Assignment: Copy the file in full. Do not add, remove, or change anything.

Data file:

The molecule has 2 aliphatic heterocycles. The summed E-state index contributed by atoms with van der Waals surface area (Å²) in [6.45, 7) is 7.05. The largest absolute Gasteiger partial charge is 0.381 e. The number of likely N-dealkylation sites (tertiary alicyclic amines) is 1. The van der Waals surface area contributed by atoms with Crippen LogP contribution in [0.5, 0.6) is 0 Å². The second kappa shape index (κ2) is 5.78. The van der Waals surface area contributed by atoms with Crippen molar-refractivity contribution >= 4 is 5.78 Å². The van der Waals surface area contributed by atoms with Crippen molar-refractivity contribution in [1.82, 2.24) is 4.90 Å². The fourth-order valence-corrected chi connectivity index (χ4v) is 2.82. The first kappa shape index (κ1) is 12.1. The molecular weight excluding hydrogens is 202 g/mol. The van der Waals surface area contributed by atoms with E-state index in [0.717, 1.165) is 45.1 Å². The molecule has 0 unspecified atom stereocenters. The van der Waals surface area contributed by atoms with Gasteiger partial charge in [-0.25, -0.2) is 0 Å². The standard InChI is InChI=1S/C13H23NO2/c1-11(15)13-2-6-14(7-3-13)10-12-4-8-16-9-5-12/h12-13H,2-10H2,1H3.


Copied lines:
The molecule has 2 aliphatic heterocycles. The summed E-state index contributed by atoms with van der Waals surface area (Å²) in [6.45, 7) is 7.05. The largest absolute Gasteiger partial charge is 0.381 e. The number of likely N-dealkylation sites (tertiary alicyclic amines) is 1. The van der Waals surface area contributed by atoms with Crippen LogP contribution in [0.5, 0.6) is 0 Å². The second kappa shape index (κ2) is 5.78. The van der Waals surface area contributed by atoms with Crippen molar-refractivity contribution >= 4 is 5.78 Å². The van der Waals surface area contributed by atoms with Crippen molar-refractivity contribution in [1.82, 2.24) is 4.90 Å². The fourth-order valence-corrected chi connectivity index (χ4v) is 2.82. The first kappa shape index (κ1) is 12.1. The molecular weight excluding hydrogens is 202 g/mol. The van der Waals surface area contributed by atoms with E-state index in [0.717, 1.165) is 45.1 Å². The molecule has 0 unspecified atom stereocenters. The van der Waals surface area contributed by atoms with Gasteiger partial charge in [-0.25, -0.2) is 0 Å². The standard InChI is InChI=1S/C13H23NO2/c1-11(15)13-2-6-14(7-3-13)10-12-4-8-16-9-5-12/h12-13H,2-10H2,1H3.